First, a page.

We use text messaging as well. The one thing that I’ve noticed is, when you go into that, once they respond and you have to, at that point, engage on that one to one conversation, that manual process right there, that person, the person determining what the next step needs to be on our side has to easily move that person into the next list or into the next bucket. And so, we do a lot with Xavier, lot with Xavier integrations into different campaigns, different things like that.
So, whereas, I think a lot of people out there are probably used to automating that whole journey. We jumped in on the manual side, and we’ve decided. For us, the conversion rate is massive, so it’s worth it for us to jump in and do that manual part.
Paul: I already mentioned that we do use Sales Navigator for that. We also use zoom info, so a couple other things. But those are primarily the biggest tools that we use.
Billy: So just to recap, you’re using zoom info and a Sales Navigator to build the list? And then like an outreach or reply to actually execute the email sequences?
Paul: Yep, yeah. And we’ll throw…. Well, it’s multi-channel for us, so we’ll throw in text messaging. And the other thing is, when it comes to personalization, there’s some things that you can do that are going to take more time, and there’s some things that you can do that are quite efficient. So, another example that we use is we get on the phone and we call. And what’s interesting about that is you’re leaving a message.
So, when you’re doing a multi-channel strategy, it feels more personal because it’s not just the single email chain that someone’s receiving; you’ve tried to text you tried to call. And then the one thing that can’t talk to enough is the way you position the phone call or the content that you’re presenting to them. And it all comes back to those common characteristics that you share. Because remember, you’re building a case as to why it makes sense to maybe get on a call now, why you think it does.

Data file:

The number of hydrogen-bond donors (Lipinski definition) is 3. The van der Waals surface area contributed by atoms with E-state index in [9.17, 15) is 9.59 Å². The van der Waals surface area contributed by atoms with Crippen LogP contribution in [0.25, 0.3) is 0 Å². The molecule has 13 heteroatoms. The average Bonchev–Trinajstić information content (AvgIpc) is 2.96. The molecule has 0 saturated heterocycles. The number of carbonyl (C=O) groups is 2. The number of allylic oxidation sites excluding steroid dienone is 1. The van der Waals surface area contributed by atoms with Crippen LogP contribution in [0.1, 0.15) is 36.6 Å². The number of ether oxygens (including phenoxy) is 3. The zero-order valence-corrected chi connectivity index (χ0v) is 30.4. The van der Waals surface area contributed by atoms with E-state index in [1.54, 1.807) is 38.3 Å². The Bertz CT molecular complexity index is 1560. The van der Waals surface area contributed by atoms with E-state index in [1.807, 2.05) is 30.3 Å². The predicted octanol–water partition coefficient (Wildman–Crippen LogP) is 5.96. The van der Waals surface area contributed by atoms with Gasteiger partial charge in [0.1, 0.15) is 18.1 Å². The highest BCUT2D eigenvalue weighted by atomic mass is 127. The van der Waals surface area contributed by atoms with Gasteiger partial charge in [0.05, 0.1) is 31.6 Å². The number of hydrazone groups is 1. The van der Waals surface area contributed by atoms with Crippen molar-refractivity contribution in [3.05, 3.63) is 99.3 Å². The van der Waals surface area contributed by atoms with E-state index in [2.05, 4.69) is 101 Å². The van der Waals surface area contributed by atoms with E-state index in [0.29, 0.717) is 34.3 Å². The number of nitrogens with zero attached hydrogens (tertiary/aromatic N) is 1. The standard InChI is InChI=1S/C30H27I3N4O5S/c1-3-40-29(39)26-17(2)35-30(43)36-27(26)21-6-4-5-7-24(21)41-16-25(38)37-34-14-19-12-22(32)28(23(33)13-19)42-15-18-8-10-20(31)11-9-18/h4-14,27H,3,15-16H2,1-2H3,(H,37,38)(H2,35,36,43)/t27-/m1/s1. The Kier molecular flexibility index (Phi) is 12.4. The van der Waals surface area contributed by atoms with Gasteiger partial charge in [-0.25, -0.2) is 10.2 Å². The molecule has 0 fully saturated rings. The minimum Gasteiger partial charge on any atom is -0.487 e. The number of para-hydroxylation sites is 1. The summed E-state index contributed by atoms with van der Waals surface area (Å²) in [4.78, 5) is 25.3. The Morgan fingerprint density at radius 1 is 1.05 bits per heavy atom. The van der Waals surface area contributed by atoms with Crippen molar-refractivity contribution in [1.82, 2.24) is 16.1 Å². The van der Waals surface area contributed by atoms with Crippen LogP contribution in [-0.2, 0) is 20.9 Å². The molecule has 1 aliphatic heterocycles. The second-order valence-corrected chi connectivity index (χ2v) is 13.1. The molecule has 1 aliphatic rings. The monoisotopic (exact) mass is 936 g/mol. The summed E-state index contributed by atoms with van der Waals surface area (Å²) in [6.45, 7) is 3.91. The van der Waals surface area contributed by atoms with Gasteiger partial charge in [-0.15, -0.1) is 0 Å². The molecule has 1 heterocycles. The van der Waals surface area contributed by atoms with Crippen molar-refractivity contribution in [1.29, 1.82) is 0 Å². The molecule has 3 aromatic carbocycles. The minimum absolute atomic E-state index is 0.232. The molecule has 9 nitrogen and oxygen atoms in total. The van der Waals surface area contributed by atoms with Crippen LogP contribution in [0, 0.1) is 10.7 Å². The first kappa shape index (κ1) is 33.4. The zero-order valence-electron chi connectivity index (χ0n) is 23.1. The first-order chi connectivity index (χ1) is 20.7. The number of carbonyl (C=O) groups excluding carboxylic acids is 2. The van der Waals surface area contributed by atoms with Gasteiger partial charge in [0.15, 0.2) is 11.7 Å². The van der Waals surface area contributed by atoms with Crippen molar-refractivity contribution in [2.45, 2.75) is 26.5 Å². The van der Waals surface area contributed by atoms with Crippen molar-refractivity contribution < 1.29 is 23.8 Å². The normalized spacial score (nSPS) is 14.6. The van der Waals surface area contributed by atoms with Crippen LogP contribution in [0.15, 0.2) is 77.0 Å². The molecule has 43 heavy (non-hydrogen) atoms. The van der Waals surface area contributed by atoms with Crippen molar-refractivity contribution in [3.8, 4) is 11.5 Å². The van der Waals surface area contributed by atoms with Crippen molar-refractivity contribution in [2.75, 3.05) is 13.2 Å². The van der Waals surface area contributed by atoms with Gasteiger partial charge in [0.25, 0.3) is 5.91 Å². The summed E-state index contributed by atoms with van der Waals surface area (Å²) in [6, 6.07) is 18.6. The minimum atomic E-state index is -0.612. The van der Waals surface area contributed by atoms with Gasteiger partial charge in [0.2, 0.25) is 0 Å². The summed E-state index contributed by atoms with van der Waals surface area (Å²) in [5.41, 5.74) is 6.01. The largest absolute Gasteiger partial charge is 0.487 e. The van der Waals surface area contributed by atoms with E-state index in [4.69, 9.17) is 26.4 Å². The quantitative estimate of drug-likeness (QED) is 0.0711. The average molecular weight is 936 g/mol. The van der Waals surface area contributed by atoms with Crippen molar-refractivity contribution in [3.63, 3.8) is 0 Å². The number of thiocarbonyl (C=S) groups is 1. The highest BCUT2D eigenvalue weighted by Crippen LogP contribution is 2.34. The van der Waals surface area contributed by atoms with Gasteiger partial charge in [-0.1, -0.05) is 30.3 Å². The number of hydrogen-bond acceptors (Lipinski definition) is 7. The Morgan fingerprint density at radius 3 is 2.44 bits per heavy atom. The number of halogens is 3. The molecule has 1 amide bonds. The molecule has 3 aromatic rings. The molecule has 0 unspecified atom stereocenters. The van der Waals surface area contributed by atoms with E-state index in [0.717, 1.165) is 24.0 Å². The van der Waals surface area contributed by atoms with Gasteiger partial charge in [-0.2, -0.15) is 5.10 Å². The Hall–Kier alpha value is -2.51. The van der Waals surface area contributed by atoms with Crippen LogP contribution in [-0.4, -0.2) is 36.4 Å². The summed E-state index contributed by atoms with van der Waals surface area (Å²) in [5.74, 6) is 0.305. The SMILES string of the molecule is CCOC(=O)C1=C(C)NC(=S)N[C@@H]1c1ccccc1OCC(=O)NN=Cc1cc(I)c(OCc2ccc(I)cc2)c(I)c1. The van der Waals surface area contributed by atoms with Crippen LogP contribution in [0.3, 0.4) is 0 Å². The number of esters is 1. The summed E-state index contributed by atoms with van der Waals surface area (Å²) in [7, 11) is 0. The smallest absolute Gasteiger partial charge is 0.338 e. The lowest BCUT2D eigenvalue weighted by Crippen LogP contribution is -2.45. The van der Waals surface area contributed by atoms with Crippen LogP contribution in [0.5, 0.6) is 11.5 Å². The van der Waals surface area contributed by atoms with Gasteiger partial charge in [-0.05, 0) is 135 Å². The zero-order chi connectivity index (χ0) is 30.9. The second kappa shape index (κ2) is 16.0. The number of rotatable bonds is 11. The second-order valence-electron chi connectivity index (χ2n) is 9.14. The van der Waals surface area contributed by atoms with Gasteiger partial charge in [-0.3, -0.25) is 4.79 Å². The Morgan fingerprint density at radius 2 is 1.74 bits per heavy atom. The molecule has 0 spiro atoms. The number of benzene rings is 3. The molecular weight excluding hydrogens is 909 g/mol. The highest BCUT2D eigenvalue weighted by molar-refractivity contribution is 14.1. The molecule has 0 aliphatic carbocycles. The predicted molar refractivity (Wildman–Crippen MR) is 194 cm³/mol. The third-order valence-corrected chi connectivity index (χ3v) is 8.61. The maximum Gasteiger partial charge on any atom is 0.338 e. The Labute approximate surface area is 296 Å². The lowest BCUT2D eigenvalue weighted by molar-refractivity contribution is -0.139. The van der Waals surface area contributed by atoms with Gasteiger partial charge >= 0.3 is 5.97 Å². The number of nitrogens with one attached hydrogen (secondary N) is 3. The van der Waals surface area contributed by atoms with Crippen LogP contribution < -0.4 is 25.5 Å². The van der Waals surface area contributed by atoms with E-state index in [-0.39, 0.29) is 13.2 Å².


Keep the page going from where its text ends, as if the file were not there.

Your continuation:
Paul: So, we do a lot of phone calls. And those phone calls are nice because you can get on that list. You already know who you’re talking to, and so your message isn’t just, hey, Billy, I think you might be interested in my product. It’s, hey, Billy, I did some research. I chose you for this reason. If it makes sense, let’s chat. So, the multi-channel strategy is a big one for us.
Billy: I agree, man. So, for anybody, before we wrap up, what’s your one piece of advice for somebody that’s thinking about trying to play like this? What would you direct them to do for their first play?
Paul: I think it depends on the product. The piece of advice I would have is, just dive in. When I first started doing this, I remember… My goal was multi-channel, so I’m sending out cards, we’re doing phone calls. We were trying to figure that whole thing out. And I think that’s a really good place to start.
Funny story on that one is, we were building our CMO tribe, and I had worked with a local company to send out a card that was an invitation to join the tribe to our subgroup. I had put in a variable field, I’d given them the list, and we were on such a time crunch that I didn’t test the card. And so, I sent out 300 invitations, and all of my CMOs got high bracket name bracket. And you know what’s funny is, when you send that out to a bunch of marketers, they’re going to laugh, because we’ve all gone through that pain before.
Paul: So, it was kind of funny because it ended up working in our favor. Because it was going to marketers. They totally got it, and understood and it became kind of this running joke that helped us. It really helped us connect with that group a little bit more. I mean, some people were like, wow, nice job, guys. But other people were like, oh, this is hilarious.
My biggest thing is, just get in there and try it with the understanding that you’re probably going to have to take a step back from your automation. And if more on the personal side, and then your thought process would be, how do I make moving people along more efficient? Not necessarily, how do I get people scheduled more efficiently? Because any of those things kind of are a flag that, hey, this is an automated message.
Billy: Yep, for sure. Okay, man. Well, this has been good. Thanks for hopping on, for sharing the knowledge. If people want to get a hold of you and continue the conversation, or learn more about Tribe House, what’s the best way for them to reach out?
Paul: Sure, yeah. You can reach out. You can message me on LinkedIn. That’s no problem. Or email me at firstname.lastname@example.org
Billy: Okay, man. Well, thanks again, Paul. And we’ll chat later.
Paul: All right. Thanks, Billy.